Great Expectations by Charles Dickens outlines and follows the life of the young boy Pip who grows up to live the life he has always dreamed of. In describing this story Dickens incorporates a number of themes into the novel but none is more prevalent than that of the Victorian judicial and penal system. This theme remains constant throughout the novel and finally culminates at the end. Dickens imposes his ideology of the Victorian penal and judicial system onto the character of Pip and uses him to allow the readers to witness what he believes to be the faults of the system and therefore society. To do this Dickens includes many aspects of the penal and judicial system including the presence of the prisons, the transportation ships and the death penalty. Dickens also uses his characters to continually exert the presence of this theme as many of the main characters, predominantly after Pip childhood, are representatives of the Victorian penal and judicial system. These characters include, a lawyer; Mr. Jaggers, the judge, Newgate Prison, the Hulks, and the convicts themselves; Abel Magwich and Compeyson. The paragraphs in Chapter twenty of the novel includes all of these aspects, which are so central to the meaning, and construction of the novel. The Victorian judicial and penal system and the class system that surrounds it is a major theme in this novel as Dickens himself was affected by the system and there after developed many of his own ideologies based on the running of the system.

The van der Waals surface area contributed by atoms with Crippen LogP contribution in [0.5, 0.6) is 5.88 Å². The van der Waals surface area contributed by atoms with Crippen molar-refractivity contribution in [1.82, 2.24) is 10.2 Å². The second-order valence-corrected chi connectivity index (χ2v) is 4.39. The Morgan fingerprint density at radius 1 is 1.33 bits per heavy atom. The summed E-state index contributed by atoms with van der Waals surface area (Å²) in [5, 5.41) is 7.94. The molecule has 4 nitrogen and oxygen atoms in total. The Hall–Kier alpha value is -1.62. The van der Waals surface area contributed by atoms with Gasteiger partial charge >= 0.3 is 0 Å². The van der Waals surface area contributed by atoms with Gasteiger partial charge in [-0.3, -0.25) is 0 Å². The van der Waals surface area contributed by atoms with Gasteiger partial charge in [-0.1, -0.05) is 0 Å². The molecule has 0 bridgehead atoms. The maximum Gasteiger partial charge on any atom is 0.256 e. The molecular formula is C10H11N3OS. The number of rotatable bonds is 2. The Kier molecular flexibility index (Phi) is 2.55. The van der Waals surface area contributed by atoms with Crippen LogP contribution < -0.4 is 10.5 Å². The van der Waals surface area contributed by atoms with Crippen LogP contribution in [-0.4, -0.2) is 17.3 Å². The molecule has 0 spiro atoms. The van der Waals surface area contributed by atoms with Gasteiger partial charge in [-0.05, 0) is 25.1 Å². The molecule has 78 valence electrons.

Charles Dickens was born in 1812 at a time when the judicial and penal system was at a stage of reform, it was also noted that at this period of time England was a savagely governed nation. "in 1810, Romilly said that "there is probably no other country in the world in which so many and so great a variety of human actions is punishable by law." As a result during the 1820's many crimes began to be deemed not severe enough for execution, however this also led to problems as England was now forced to detain these offenders.